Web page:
This in-bed sequence articulates every joint and muscle in the body. Even small, seemingly insignificant movements are necessary for the general health of the circulatory, respiratory, and digestive systems—especially for people who are immobile. Helping patients do exercises like these can help them turn the corner toward recovery. From Yoga for Life: A Journey to Inner Peace and Freedom.
You can practice this sequence yourself. If you are leading someone else through this series, make sure the person is able to see you and ask them to do each movement several times. Try to coordinate their movements with their breath as much as possible.
1. Open your eyes wide and squeeze them closed; repeat 3 times.
2. Turn your head side to side as if you were gesturing no; repeat 3 times.
3. Slowly nod your head yes; repeat 3 times.
4. Stick out your tongue; repeat 3 times.
5. Open and close your mouth; repeat 3 times.
6. Press your head back into the pillow and release; repeat 3 times.
7. Touch your thumb to each finger, one at a time, in order; repeat twice on one hand, then do the other hand.
8. Close your hands into fists, then open them; repeat 3 times.
9. Make circles with your wrists 3 times in each direction.
10. Bend and straighten your arms 3 times.
11. Take your arms alongside your ears, then back alongside your torso 3 times.
12. Reach your right arm across your body and turn your torso and head to the left into a gentle twist. Repeat 3 times on each side.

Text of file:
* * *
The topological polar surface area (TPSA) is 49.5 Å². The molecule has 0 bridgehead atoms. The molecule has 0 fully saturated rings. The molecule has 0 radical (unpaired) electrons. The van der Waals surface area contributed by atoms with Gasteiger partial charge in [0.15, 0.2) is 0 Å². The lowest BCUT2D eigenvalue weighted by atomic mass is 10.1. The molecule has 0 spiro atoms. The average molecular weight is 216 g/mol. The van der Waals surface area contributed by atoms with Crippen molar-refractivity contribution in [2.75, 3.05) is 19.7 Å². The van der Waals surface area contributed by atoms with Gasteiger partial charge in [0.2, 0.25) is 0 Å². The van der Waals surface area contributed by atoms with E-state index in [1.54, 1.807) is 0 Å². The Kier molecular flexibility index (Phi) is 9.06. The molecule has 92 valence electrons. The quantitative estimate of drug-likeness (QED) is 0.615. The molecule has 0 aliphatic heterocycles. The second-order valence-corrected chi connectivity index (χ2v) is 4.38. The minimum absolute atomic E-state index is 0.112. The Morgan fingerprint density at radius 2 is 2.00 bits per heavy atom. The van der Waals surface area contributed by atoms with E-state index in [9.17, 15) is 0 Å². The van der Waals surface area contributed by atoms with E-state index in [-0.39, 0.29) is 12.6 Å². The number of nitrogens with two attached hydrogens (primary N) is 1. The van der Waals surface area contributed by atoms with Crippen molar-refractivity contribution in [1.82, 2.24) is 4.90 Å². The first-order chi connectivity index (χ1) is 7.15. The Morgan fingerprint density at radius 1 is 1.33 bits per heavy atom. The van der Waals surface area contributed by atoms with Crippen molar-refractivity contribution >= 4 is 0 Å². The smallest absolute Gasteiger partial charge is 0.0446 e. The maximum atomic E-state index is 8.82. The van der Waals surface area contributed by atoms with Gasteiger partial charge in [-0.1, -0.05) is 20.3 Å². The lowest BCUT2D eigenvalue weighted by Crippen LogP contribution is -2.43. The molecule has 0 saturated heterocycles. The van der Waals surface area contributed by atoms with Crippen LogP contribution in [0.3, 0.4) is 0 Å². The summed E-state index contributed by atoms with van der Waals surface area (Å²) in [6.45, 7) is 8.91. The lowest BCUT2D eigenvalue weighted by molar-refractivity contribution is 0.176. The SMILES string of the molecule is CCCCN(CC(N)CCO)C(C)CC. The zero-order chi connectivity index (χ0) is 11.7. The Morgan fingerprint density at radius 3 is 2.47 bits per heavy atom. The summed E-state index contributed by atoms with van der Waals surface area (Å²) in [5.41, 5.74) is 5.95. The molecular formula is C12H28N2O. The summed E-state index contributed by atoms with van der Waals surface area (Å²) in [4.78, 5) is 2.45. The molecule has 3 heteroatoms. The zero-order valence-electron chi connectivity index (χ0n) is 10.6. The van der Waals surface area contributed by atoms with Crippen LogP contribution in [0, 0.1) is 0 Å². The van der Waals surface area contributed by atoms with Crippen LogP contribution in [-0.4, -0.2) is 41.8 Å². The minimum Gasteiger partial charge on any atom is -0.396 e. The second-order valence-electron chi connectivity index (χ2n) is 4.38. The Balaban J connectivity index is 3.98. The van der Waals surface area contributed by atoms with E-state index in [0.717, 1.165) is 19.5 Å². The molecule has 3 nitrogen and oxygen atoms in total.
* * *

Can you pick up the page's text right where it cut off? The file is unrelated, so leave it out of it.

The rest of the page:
13. Bend both knees, then drop them to one side. Take 5 breaths, return knees to center, then drop
them to the other side and take 5 breaths. Straighten your legs.
14. Press your arms into the bed with elbows bent to get a slight lift to your chest. Repeat 3 times.
15. Bend your knees and step your feet on the bed. Lift your pelvis up about an inch, then lower it down. Repeat 3 times.
16. If possible, roll onto your belly and lie facedown with your forehead on a pillow so you can breathe. Then lift your head 3 times.
17. Take your hands onto the bed and slowly peel your chest up into a baby Cobra 3 times.
18. Lying facedown, lift and lower one leg, then the other. Do 3 times per side and roll over onto your back.
19. Point and flex your feet 5 times.
20. Crunch your toes and spread them 5 times.
21. Make circles with your ankles; repeat 5 times in both directions.
22. “Windshield wipe” your feet to the right and to the left 5 times.
23. Bend one knee and straighten the other at the same time to simulate walking. Repeat 10 times.
24. Bend one knee any amount toward your chest, then straighten it; repeat 5 times per side.
25. Bend your knees and place the soles of your feet together; then lift your knees to step your feet on the bed. The action should look like butterfly wings opening and closing; repeat 5 times.
26. Keeping your knees bent, take your hands behind your head and pull yourself into a small sit-up; repeat 5 times.
27. Roll onto your side with one pillow between your lower legs, one pillow to hug, and one pillow under your head. Rest quietly for 5 minutes.
Rodney and I have seen the value of in-bed and chair sequences thousands of times. On one occasion, Donna Karan, Rodney, and I were visiting the UCLA Medical Center in Los Angeles, which participates in the Urban Zen Integrative Therapy Program. A young girl was in the hospital with leukemia. We did a short in-bed sequence with her, then set her up in a side-lying restorative pose and gave her Reiki with lavender oil on our hands. Then we led her in a short body scan meditation. Afterward, she slept soundly for the first time in six months. We turned to her mother, who hadn’t left her daughter’s side during her illness. We did a chair sequence with her; after which she lay down on the couch, where we administered Reiki. As we tiptoed out of the room, both mother and daughter were sleeping peacefully. In this work, the practitioner benefits along with the patient or loved one. Service leads to peace, whether it is picking lice from a child’s head, feeding the hungry, or giving someone human attention and touch.